Sayyid Qutb contributed much to the development of Islamic fundamentalism in the 20th century. As a religious and political thinker, Qutb was one of the first modern Islamic fundamentalists to compile a comprehensive fundamentalist ideology. One of the central principles of Qutb’s religious thought was the idea of the “universal Islamic concept” (al-mafhum al-kawni al-Islami). According to Qutb, Islam is a comprehensive way of living that encompasses all aspects of life, including the afterlife (Moussalli 1999: 133). It provides a meaning of life for Muslims. Seven characteristics make up this “universal concept,” according to Qutb. These characteristics are the oneness of God (tawhid), divinity (uluhiyya), fixity (thabat), comprehensiveness (shumuliyya), equilibrium (tawazun), positiveness (ijabiyya), and realism (waqiyya) (Moussalli 1999: 133-9).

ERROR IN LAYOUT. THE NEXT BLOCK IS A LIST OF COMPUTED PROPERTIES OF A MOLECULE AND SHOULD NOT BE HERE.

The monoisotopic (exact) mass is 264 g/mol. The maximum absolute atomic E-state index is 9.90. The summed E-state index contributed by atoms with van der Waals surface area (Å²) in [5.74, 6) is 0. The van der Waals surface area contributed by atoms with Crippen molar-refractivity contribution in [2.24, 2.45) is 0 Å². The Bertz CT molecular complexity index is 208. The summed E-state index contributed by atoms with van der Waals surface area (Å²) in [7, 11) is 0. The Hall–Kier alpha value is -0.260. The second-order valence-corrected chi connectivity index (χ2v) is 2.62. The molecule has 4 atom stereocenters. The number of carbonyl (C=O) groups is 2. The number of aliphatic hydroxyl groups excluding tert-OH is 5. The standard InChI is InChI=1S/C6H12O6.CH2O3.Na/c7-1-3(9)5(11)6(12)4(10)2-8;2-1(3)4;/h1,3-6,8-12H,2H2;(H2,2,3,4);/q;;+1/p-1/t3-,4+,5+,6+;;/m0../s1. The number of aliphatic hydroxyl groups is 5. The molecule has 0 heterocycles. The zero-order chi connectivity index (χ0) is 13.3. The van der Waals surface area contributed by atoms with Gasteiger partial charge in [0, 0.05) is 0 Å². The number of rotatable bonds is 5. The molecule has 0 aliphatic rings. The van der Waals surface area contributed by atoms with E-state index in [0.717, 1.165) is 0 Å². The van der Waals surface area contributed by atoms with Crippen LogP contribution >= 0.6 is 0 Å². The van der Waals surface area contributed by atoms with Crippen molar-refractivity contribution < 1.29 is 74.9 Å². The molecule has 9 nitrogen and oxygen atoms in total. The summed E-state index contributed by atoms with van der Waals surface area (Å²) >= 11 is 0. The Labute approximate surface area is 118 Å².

Tawhid is the “oneness” of God, is a central tenet of the Islamic faith, and the main characteristic of the “universal Islamic concept” (Moussalli 1999: 133). It is a basic teaching of the three monotheistic faiths – Islam, Christianity, and Judaism. Islam means submission to this “oneness” of God. This requires following Allah’s method (manhaj) in every aspect of life. One does this by submitting to the laws and order of God (Moussalli 1992: 70-1). For Qutb, the only truly Islamic way of life is organized around the concept of tawhid. His conception of tawhid is based only in the Qur’an and in the other holy texts of Islamic revelation. This point of view narrows Qutb’s perception of human attitudes towards living into only two groups: the Islamic attitude and the chaotic (jahili) non-Islamic attitude (Moussalli 1999: 134).